• Compliance Promotion and Enforcement (supporting the strategic objectives of engagement, compliance, and organizational excellence):
    • Strengthening the OSB’s Compliance Framework
  • IT Modernization (supporting the strategic objectives of compliance and organizational excellence):
    • Technology and Infrastructure Enhancements

Regulatory Modernization OSB Organizational Excellence icon OSB Compliance icon OSB Engagement icon

Effective regulations promote social and economic wellbeing, protect health and safety, and foster innovation and a competitive business environment. In recent years, the Government of Canada has undertaken a number of initiatives to modernize the regulatory framework and improve its performance for both Canadians and businesses. With that in mind, the OSB is seeking to modernize its regulatory framework, comprised of BIA Rules, CCAA Regulations, the Superintendent’s Directives and forms, all of which govern the Canadian insolvency system.

Directives, Forms and Regulations

The OSB’s 90 day public consultation on a Comprehensive Review of Directives and Regulations (CRDR) concluded in June 2021. A wide range of stakeholders provided input and feedback, including professional and legal associations, counselling organizations and individual and corporate LITs. The feedback generally fell within the themes of:

In light of this feedback, the OSB will implement changes to directives and forms in accordance with its priority-based roadmap. As a separate project, the OSB will commence the regulatory process to recommend changes to regulations under the BIA and the CCAA. This regulatory modernization endeavour represents a significant amount of work and involves many areas of the OSB including regulatory policy, operations, data analytics, and IT.

In addition to changes to forms, directives and regulations, stakeholders also took the opportunity to suggest technological innovations to improve insolvency administration. Many of the comments align with the OSB’s long-term vision of a single IT system to serve the OSB, LITs and potentially other stakeholders. In 2022-23, the OSB will commence exploration of this long-term goal.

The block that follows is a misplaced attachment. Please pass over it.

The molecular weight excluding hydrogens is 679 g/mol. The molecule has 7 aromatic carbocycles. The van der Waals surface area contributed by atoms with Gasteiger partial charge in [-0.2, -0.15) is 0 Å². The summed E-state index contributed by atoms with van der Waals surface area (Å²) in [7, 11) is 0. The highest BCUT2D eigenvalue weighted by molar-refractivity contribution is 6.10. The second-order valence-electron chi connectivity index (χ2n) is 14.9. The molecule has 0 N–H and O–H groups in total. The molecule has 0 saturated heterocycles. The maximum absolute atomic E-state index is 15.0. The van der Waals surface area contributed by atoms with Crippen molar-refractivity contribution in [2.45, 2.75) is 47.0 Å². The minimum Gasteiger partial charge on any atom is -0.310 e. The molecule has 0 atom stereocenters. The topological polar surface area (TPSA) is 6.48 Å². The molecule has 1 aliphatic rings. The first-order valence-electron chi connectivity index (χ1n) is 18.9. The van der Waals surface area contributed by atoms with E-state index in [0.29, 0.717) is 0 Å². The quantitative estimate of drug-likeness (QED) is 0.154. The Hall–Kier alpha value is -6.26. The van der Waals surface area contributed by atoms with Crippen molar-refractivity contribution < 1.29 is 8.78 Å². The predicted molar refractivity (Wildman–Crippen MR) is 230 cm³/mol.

The plan for 2022–23

In 2022–23, as a next step to the CRDR, the OSB will:

OSB's Regulatory Modernization Process

OSB's Regulatory Modernization Process

An image of the OSB's priorities for 2021-22
Description

The graphic shows OSB’s Regulatory Modernization Process in a table format.

To the left of the table are four downward arrows (dark blue) which read: ‘Q1’, Q2’, ‘Q3’ and ‘Q4’ and underneath the table is one arrow (dark blue) going from left to right which reads: ‘Fiscal 2023-24’.

The table shows two headings, first heading with two rows and the second heading with one row (from left to right). Each row represents a deliverable and lists the tasks (from top to bottom) to be completed to accomplish it:

  • First heading - Directives and Forms:
    • Stream 1 – Modernization and Forms Updates:
      • Consult on draft Directive amendments (dark grey)
      • Review feedback, revise and issue final Directives (light grey)
      • Implement IT changes (light grey)
    • Stream 2 – Surplus Income:
      • Establish a working group, research and analyse options and make recommendations (dark grey)
      • Consult on draft Directive amendments (dark grey)
      • Review feedback, revise and issue final Directive (light grey)
  • Second heading - Rules/Regulations:
    • BIA Rules & CCAA Regulations:
      • Consult key stakeholders on amendments and develop regulatory documents (dark grey)
      • Finalize documents to commence the Treasury Board process (light grey)

Licensing

In 2021–22, the OSB engaged with stakeholders on a review of its Licensing Program for trustees in order to assess the impact of the recent technological and operational innovations, taking into account evolving LIT business models as well as debtor and creditor preferences for insolvency services. Following this review, the OSB will explore a bifurcated licensing process, which will allow candidates to indicate a preference for a consumer, corporate or full LIT licence at the Oral Boards. This change would better reflect the current realities of practice and support diversity and inclusion in the LIT profession while maintaining high standards of training and knowledge for both consumer and corporate insolvency matters. The OSB will work with Canadian Association of Insolvency and Restructuring Professionals (CAIRP) to assess whether there are any barriers to entry, as CAIRP continues their review of the Chartered Insolvency and Restructuring Professional Qualification Program (CQP).